AUSTIN — An $8 million project to expand the facilities used by a charter school in Austin is underway, allowing the school to bring in more students and offer classes through 8th grade by 2020.
By The Hand is funding the expansion project that will bring new classrooms, a STEM center and an outdoor playground to the building. When completed next year, it will allow the elementary school to begin serving junior high students through the eighth grade. By the Hand uses the facility for its afterschool programs as well.
Moving Everest currently has enough class space for 540 students to be enrolled in K-5, but beginning in the fall of 2020 they will add an expected 270 additional students once the new facilities are completed.
And by opening up the school to more students at higher grade levels, kids will be able to stay at the school with their friends, their teachers and their support system through eighth grade rather than transferring. The school’s Executive Director Michael Rogers said there are tremendous benefits to allowing kids to continue to build relationships at the same school year after year, especially for young people who are impacted by the structural traumas that are common across a disinvested West Side.
“The reality is so many of our kids are impacted by trauma in their lives,” he said. “And that manifests itself in so many different ways during the school day that it takes years to build those relationships between the adults and the kids to where they can now learn to cope with that behavior.”
The greater continuity of educational programming also aligns with the mission of By The Hand Club for Kids, which aims to take children by the hand and stay with them as supportive allies from kindergarten through college.
The new 30,000-square-foot building will include a STEM lab that will build off of the school’s existing coding program that will allow the kids to explore engineering through hands-on building, making and creating.
The new facilities would also have dedicated rooms for a new counselor that the school is hiring, a large multi-purpose room, as well as classes for small-group work and special education.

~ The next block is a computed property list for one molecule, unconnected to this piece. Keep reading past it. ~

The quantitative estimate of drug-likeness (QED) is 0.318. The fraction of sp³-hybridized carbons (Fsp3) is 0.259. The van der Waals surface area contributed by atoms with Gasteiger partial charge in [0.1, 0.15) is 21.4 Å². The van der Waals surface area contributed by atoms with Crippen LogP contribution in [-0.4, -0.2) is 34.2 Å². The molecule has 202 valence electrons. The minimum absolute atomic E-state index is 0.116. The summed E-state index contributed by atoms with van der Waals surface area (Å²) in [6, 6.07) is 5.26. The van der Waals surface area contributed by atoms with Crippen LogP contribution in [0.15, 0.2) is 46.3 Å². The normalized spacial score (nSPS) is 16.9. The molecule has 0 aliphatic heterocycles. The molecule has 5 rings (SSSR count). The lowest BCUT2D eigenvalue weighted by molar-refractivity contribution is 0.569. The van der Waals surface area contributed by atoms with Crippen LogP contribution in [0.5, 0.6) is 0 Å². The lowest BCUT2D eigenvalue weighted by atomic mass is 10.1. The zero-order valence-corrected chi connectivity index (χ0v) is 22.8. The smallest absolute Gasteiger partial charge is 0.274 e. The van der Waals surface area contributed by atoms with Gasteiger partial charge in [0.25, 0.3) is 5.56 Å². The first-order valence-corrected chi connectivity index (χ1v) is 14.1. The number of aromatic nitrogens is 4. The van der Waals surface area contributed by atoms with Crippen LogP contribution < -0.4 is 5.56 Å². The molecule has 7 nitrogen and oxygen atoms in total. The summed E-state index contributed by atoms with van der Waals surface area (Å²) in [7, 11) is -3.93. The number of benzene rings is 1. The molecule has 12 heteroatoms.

According to Rogers, one of the most important improvements to the school will be an expanded outdoor play area. Rogers said it was a challenge to find enough open space for the kids to use to burn off some steam in the first few years of the school’s charter.
“That’s one of those things that I think is often taken for granted. In particular, with kids in this community, you don’t really just send your kid out to go play. You don’t say go ride your bike around the neighborhood,” Rogers said.
Rogers said the new facility will incorporate both typical playground equipment as well as open green space for kids to create their own games and enjoy the outdoors.
The playground would also serve the afterschool programs that By The Hand runs at the site. Executive Director Donnita Travis said both students at the school and neighborhood kids have been craving new opportunities to get outside.
“In school they’re asked to sit quietly all day. Then after school often they aren’t allowed to play outside because it isn’t safe,” she said. “This is absolutely huge. … I think that even just the excitement of a child being able to look out on a playground and know that playground is for them. It gives them so much hope and excitement.”
Travis said that once the new facility is completed, their footprint in Austin will be bigger than ever. Between the Moving Everest building and the By The Hand center across the street at 415 N. Laramie Ave. they will be able to serve over 1,000 kids in Austin.
Pascal Sabino is a Report for America corps member covering Austin, North Lawndale and Garfield Park for Block Club Chicago.